View Full Version : Single engine IFR

18th Dec 2001, 02:04

Just want to gather some views on this subject. Is it only for cargo ops or are pax allowed as well?

What aircraft do you think will/are certified? I have in mind TBM700, PC12, Malibu Meridian and the Caravan. Are there any others?

I would like to believe that this could be a way forward, but being rather inexperienced all I can see is a mountain of bureaucracy and public ignorance.

Any views?



18th Dec 2001, 09:32
In North America it's legal with pax, providing some conditions are met. I can't recall what exactly those conditions are, but a turbine powered, autopilot equipped single fits the bill.

19th Dec 2001, 00:06
Hi Rex,
Try Http://www.caa.govt.nz
then go as follows:
Rules & More
Pt 125
Amendment #1 - 21/10/99
Thats the Kiwi Rule. The original NPRM is also probably on the site somewhere and that will have some background to the SEIFR Rule

Cyclic Hotline
19th Dec 2001, 01:37
After considerable deliberation and debate, FAA regulations permitting FAR Part 135 (pax)single engine IFR operations, were approved subject to the following requirements.

FAA FSAW info on SEIFR ops (http://www.faa.gov/avr/afs/fsaw/fsaw9807.doc)

and your own set of FAR'S to refer to. FAA FAR's (http://www.access.gpo.gov/nara/cfr/cfrhtml_00/Title_14/14tab_00.html)

For current information regarding this topic in the UK, you might do well to contact Bob Crowe, who will probably know the current status of this project (and will sell you a nice Caravan as well!)

There have been a variety of attempts to operate SEIFR in the UK for freight hauling, under foreign operating certificates. With calculated deliberation and determination the CAA shut them all down.

Modern single engine turbine equipment has a lot to offer the fare paying public. It enables cost effective airfreight on thin routes (Fed-Ex in the US); as well as allowing safe, reliable and cost effective passenger carriage to areas that may not otherwise have access to viable air transportation.

Anyone got any further insight into the UK interpretation on these regulations and future developments?

Genghis the Engineer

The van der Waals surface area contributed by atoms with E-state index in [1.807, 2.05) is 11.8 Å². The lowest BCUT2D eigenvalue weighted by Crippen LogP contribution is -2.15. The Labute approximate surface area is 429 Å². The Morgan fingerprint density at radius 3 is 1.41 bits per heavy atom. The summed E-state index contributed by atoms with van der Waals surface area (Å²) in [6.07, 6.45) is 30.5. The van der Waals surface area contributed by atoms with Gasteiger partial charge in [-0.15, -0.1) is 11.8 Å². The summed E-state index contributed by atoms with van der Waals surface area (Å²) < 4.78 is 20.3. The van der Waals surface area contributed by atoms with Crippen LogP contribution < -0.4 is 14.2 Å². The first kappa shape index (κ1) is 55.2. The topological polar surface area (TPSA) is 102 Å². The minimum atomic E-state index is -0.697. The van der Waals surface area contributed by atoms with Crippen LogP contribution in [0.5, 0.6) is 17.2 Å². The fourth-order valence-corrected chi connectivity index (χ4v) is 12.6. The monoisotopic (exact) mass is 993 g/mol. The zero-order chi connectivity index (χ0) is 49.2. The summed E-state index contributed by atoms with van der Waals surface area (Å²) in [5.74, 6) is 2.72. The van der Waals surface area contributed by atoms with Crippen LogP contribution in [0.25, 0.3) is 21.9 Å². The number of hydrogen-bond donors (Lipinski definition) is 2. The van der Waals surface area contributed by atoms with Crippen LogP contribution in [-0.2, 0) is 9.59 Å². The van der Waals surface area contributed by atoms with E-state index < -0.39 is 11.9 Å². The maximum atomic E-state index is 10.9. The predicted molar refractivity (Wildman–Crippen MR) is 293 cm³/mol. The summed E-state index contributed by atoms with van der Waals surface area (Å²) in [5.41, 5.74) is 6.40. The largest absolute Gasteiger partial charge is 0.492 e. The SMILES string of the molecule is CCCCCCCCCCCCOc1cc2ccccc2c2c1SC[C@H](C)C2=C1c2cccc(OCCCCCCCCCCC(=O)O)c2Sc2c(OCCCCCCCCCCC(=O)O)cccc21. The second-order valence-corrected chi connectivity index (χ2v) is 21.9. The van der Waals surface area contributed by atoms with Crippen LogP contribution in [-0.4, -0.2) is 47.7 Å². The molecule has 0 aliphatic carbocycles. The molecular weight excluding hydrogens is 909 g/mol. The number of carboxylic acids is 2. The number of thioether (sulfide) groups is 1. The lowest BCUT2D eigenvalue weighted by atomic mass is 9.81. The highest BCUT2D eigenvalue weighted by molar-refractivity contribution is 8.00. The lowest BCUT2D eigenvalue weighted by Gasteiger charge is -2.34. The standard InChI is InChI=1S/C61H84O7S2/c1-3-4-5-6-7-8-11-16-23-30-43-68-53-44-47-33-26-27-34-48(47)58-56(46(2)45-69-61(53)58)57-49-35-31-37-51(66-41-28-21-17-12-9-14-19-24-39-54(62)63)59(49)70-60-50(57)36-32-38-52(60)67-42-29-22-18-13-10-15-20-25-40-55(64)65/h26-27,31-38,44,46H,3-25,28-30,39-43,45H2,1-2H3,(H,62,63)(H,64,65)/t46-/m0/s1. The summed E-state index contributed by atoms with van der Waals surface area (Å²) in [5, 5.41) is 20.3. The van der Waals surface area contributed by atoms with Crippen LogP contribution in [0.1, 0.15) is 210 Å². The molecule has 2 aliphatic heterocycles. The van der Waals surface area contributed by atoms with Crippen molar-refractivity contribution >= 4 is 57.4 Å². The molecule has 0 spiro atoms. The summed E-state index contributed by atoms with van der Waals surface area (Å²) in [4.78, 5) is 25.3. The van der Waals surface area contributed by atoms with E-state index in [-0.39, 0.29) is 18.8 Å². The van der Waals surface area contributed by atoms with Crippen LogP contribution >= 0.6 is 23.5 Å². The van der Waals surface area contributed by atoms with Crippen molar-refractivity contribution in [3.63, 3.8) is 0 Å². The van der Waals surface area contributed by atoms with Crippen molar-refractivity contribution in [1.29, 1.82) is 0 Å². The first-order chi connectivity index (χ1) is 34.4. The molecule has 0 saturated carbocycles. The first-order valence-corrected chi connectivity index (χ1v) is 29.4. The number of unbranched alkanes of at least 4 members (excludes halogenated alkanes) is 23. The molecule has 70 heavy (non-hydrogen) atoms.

19th Dec 2001, 23:54
Most countries now permit commercial SEIFR, with inevitable restrictions.

Here in Europe, however, it's still firmly prohibited, obviously including the CAA. There's a fairly healthy debate going on about whether it should be permitted in JAA countries with rather inevitably the "yes" camp clustered around Pilatus and the "no" camp clustered around Britten-Norman. Frankly, it'll happen here in Europe within not many years, subject to probably much the same operating rules as currently apply to FAA / CASA / CAANZ operators.

I suspect that this applies only to FW mind you, it will probably be much longer, if ever, before RW SEIFR becomes acceptable.

Is it a good thing? Well, if I gave my view on that, you'd know whether I work for BNG or Pilatus. It seems largely to depend upon how you read the stats.


Martin Barnes
20th Dec 2001, 09:41
Im told the CAA will approve SE IFR on turbine aircraft by mid next year. Check out Bob Crowe Aircraft Sales web site there are some good stats and info .

Cyclic Hotline
20th Dec 2001, 11:36
Martin is absolutely correct, Bob Crowe's web site has some excellent current information regarding this topic <a href="http://www.bobcroweaircraft.com/" target="_blank">here.</a>

I have been involved in operating a large number of single and twin fixed wing equipment (in addition to the obvious helicopters). I have had a Caravan for 5 years now, and frankly, it is the VERY BEST aircraft, of any description, I have ever owned and operated.

It is understandable and absolutely correct that an evolutinary technological advance be carefully examined by all interested parties, to ensure that the progression is made without undue risk to the general public; passengers; or the industry overall. To do otherwise would be disingenuous for all concerned.

The difficulty arises when established, intransigent positions are taken regarding the issues, without the ability to effectively ensure that the issue is being judged upon its merits, rather than politics, prejudices and pedantry.

I have watched at first hand the activities in the UK as the CAA drove these operators out of business. I do not believe that they were given a fair shot at proving (by one means or another) the viability of what they were trying to do - namely cost effectively hauling freight.

At some point I am sure that the position will change and progress will be made. Personally, I believe the potential for 3rd level carriers in the UK is significant, with the ever continuing congestion on roads and railways.

The ability to provide safe, time efficient and cost effect transportation is what the customer wants isn't it?

The customer is what the commercial air transportation business is all about, or has some tax-payer funded beaurocrat somewhere forgotten that???

With the current crisis in the UK (and world) air transportation business, this might be the most appropriate time ever, to approve and initiate this sector of aviation. As the industry slows, the availability of both commercial and regulatory resources can only be benefitted by any opportunity to expand upon its existent capability.